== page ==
LEGISLATURE TOUGHENS LAWS AIMED AT DUII
Oregon drivers who like to sip some suds or swallow some strong drinks before jumping into their cars for the five- or 10-mile or two- or three-block ride home should be quaking in their boots.
The 2003 Legislature, which wrapped up its record-long session a few days ago, placed several bills on Gov. Ted Kulongoski's desk aimed at getting drunk drivers off the road.
Here's what would happen if the governor signs these bills:
A motorist being convicted for a third time of DUII would face a lifetime revocation of his driver's license. Current law bring revocation after the fourth conviction.
A judge could fine DUII offenders up to $10,000 if they drink and drive with minors in the vehicle.
A drunken-driving suspect would face a fine of $500 to $1,000 if he or she refuses to take a breath test.
Drivers would be required to plead guilty or no-contest before entering an alcohol diversion program. This would put more teeth into the prosecution of individuals who drop out of a diversion program before completing it.
Those drivers found guilty of criminally negligent homicide involving drunken driving would receive 34 to 36 months in prison, versus the current 16 to 18 months they may get now.
The governor's signature on three or more of these bills will bring a sobering awakening for many people who still think they can mix a few drinks with operating a motor vehicle.
Measure makes sense
Area voters might have been surprised when they got a ballot in the mail the other day. They expect Oregon elections to be held in November and May. But September?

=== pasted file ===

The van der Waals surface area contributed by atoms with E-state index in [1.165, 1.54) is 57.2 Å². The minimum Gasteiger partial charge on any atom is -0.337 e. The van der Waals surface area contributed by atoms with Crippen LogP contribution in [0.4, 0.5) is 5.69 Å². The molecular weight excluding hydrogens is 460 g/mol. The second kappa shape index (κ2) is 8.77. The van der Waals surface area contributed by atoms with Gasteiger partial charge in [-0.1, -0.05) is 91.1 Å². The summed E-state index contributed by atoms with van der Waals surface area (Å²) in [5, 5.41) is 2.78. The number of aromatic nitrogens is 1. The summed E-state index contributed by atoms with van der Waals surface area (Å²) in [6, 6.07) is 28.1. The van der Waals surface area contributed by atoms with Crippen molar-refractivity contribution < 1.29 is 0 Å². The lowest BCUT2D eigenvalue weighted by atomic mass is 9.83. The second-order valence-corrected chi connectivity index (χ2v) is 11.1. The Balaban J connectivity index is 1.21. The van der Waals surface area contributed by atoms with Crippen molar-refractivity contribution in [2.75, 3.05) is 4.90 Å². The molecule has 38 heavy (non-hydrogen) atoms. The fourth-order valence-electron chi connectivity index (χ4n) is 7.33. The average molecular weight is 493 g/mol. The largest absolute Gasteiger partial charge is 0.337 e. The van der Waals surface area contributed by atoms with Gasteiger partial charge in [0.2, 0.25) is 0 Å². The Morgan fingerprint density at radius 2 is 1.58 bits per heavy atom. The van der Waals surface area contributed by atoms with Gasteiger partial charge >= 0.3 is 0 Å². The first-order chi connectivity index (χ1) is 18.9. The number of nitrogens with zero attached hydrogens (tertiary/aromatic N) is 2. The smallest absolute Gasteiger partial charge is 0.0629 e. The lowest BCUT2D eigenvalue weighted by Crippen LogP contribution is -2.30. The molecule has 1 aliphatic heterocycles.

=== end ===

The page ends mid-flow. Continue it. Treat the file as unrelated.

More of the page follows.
The Sept. 16 election is really quite simple. It consists of one item. Ballot Measure 29 was referred to the voters by the 2003 Legislature. The measure would allow Oregon to refinance at a lower cost the state's share of the Public Employee Retirement System's debt.
The measure was requested by State Treasurer Randall Edwards, who wishes to take advantage of currently low interest rates to sell about $2 billion in bonds. The proceeds would be used to refinance the state's share of the PERS debt.
Oregon is now paying about 8 percent annual interest on the debt. But because the Federal Reserve repeatedly has cranked back interest rates to help stimulate the economy, Edwards believes he can lower the state's PERS debt interest costs by 3 percent. This amounts to a whopping $90 million savings over the next two years.
Measure 29 makes good economic sense for Oregon. Voters should approve it Sept. 16.